Hormone-sensitive conditions, including fibroids, endometriosis, ovarian cancer, uterine cancer, breast cancer and others: Black cohosh has estrogen like activity to the body. Black cohosh may worsen conditions that are sensitive to female hormones. Women who are with conditons as that is affected by the female hormones are advised to avoid Black cohosh.
Black cohosh herbal extract is not to be given to children without professional medical supervision.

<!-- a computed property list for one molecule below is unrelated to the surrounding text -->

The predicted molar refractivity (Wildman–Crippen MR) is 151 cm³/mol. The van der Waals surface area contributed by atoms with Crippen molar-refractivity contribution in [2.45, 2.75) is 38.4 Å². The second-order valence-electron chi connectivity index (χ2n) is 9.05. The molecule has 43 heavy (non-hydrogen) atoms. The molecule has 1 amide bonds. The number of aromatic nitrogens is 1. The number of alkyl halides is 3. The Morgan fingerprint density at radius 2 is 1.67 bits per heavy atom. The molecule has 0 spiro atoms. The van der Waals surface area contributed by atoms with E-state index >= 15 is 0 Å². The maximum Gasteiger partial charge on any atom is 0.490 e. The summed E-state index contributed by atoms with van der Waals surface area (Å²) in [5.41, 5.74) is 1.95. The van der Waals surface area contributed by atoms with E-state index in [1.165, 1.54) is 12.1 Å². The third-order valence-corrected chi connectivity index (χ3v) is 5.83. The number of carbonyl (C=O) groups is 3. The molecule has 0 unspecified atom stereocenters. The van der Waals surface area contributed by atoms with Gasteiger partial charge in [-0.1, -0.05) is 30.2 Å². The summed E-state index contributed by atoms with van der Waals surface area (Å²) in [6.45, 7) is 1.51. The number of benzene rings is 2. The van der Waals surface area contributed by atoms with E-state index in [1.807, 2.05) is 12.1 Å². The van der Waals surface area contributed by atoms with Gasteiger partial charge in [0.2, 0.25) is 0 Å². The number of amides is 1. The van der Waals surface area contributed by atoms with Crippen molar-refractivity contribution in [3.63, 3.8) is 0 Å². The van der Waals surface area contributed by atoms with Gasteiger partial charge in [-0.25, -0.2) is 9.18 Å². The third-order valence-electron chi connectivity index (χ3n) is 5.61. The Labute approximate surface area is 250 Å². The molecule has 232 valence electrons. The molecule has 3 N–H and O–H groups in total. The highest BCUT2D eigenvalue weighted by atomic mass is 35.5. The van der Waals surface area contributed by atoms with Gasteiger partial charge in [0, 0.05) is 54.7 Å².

Use of Black cohosh herbal extract is also discourage during pregnancy and lactation.
Black cohosh is not advisable for prolonged use due to potential risk of liver damage or poisoning. Medical supervision is adviced.
Black cohosh is a potent herbal medicine and the full extent of its interaction with drugs and other herbal medicines is undetermined. Black cohosh should not be taken simultaneously with the drugs that affects the female hormone and the liver without medical supervision.